What to Eat, Drink, and Do to Cure a Hangover
A handy guide for preventing and dealing with horrible hangovers
The Best Exercise Remedies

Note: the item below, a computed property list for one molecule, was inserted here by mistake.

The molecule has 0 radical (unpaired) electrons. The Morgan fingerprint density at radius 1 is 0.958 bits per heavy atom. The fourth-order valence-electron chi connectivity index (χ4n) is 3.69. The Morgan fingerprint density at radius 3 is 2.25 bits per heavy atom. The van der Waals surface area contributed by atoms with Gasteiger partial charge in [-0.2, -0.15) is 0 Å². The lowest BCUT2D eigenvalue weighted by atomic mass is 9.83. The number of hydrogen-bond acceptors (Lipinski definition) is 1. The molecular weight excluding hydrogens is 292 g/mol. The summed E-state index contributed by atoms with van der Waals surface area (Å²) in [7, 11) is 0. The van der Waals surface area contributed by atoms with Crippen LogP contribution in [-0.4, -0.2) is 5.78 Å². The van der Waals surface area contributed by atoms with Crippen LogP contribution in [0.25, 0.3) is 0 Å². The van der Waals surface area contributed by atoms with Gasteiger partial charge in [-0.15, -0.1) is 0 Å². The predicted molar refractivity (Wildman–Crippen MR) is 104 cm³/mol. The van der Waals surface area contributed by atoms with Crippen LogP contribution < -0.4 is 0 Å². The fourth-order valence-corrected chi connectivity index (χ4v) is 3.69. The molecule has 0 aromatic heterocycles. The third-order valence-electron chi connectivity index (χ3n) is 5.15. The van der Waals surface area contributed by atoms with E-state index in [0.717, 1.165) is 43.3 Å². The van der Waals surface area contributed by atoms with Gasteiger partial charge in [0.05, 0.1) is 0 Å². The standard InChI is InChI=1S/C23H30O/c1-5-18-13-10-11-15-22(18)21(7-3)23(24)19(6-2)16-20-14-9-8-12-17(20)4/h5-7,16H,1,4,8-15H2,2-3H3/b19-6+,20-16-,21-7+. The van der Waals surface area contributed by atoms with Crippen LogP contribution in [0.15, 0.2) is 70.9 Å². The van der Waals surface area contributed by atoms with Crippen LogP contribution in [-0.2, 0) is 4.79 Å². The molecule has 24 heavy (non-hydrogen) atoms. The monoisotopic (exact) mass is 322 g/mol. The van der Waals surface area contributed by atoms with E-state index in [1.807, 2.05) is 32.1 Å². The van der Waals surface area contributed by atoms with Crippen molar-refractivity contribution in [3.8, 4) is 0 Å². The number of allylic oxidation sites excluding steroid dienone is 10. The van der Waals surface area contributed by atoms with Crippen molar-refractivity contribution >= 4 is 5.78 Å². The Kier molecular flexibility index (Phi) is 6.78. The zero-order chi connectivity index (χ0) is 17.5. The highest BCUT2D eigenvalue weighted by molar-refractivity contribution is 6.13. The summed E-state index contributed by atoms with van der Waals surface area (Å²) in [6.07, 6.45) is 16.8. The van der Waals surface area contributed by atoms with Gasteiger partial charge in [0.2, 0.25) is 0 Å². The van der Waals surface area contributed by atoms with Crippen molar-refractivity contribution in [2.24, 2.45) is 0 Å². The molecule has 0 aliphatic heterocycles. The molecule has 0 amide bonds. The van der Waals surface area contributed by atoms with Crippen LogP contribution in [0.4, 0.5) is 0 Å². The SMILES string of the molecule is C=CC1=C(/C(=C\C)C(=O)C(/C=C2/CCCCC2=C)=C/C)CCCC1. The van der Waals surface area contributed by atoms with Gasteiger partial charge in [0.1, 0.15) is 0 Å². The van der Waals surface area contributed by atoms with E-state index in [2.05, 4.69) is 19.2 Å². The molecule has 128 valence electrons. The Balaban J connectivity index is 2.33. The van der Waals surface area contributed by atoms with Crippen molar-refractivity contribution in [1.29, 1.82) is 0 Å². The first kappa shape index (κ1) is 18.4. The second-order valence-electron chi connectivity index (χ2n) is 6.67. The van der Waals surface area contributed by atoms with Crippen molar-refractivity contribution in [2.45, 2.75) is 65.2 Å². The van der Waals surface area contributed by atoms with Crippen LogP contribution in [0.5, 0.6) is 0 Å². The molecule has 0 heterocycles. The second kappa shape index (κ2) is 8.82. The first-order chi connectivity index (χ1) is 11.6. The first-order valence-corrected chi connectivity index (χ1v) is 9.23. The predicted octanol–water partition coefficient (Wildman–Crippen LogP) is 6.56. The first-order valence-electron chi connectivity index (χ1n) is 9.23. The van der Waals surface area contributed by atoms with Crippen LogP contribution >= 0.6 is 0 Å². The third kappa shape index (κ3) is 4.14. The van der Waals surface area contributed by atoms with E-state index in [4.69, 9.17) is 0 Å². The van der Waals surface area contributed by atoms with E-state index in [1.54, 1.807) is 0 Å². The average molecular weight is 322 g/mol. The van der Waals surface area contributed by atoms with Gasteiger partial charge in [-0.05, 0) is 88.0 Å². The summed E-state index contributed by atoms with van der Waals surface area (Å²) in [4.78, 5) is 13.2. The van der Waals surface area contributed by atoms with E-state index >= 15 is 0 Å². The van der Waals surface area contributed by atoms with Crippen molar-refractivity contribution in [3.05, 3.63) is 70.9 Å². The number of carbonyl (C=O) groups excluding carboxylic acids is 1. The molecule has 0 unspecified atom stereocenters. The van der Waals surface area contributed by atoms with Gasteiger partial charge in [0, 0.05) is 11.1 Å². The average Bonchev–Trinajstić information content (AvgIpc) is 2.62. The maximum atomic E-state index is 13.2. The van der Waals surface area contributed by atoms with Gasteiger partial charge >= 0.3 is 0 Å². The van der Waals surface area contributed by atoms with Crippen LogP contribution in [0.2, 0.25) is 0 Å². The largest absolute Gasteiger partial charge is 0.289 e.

Before you hit up that hour-long indoor cycling class, you may want to think twice. On its own, exercise is not an effective cure against a hangover, said Ruth C. Engs, RN, Ed.D., a professor at Indiana University who has done extensive research on the effects of drinking. While the endorphin rush can counteract the pain (albeit momentarily), the dehydration that comes along with an intense exercise session can worsen symptoms. Take into account how bad you're feeling, and if you can't bear to miss a workout, then opt for a light cardio session or restorative yoga class. But what your body probably needs right now is rest. Alcohol does a number on sleep patterns; the pituitary gland becomes confused and releases the wrong amount of hormones that regulate sleep; the central nervous system also becomes overexcited, causing sensitivity to light, sound, and touch. All of the above means you do not get a good night of quality sleep. If your hangover is really bad, don't feel guilty for taking the day off to relax and get some shut-eye.